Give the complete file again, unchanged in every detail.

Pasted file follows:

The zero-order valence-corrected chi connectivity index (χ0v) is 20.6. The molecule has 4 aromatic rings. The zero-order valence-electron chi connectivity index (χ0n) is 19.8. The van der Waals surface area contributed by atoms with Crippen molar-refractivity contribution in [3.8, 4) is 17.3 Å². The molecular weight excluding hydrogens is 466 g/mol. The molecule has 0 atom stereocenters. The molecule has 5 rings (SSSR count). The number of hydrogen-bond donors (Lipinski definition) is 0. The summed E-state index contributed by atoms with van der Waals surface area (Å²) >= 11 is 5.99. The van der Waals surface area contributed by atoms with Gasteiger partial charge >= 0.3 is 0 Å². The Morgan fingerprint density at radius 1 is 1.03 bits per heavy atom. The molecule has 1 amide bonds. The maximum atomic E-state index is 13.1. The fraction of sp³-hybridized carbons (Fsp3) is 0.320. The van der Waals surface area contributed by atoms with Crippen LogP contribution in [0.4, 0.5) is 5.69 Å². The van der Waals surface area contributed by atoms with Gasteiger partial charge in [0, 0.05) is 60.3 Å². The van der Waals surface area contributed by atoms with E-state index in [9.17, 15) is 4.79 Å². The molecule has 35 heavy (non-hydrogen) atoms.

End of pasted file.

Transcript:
The zero-order valence-corrected chi connectivity index (χ0v) is 20.6. The molecule has 4 aromatic rings. The zero-order valence-electron chi connectivity index (χ0n) is 19.8. The van der Waals surface area contributed by atoms with Crippen molar-refractivity contribution in [3.8, 4) is 17.3 Å². The molecular weight excluding hydrogens is 466 g/mol. The molecule has 0 atom stereocenters. The molecule has 5 rings (SSSR count). The number of hydrogen-bond donors (Lipinski definition) is 0. The summed E-state index contributed by atoms with van der Waals surface area (Å²) >= 11 is 5.99. The van der Waals surface area contributed by atoms with Gasteiger partial charge >= 0.3 is 0 Å². The Morgan fingerprint density at radius 1 is 1.03 bits per heavy atom. The molecule has 1 amide bonds. The maximum atomic E-state index is 13.1. The fraction of sp³-hybridized carbons (Fsp3) is 0.320. The van der Waals surface area contributed by atoms with Crippen LogP contribution in [0.4, 0.5) is 5.69 Å². The van der Waals surface area contributed by atoms with Gasteiger partial charge in [0, 0.05) is 60.3 Å². The van der Waals surface area contributed by atoms with E-state index in [9.17, 15) is 4.79 Å². The molecule has 35 heavy (non-hydrogen) atoms.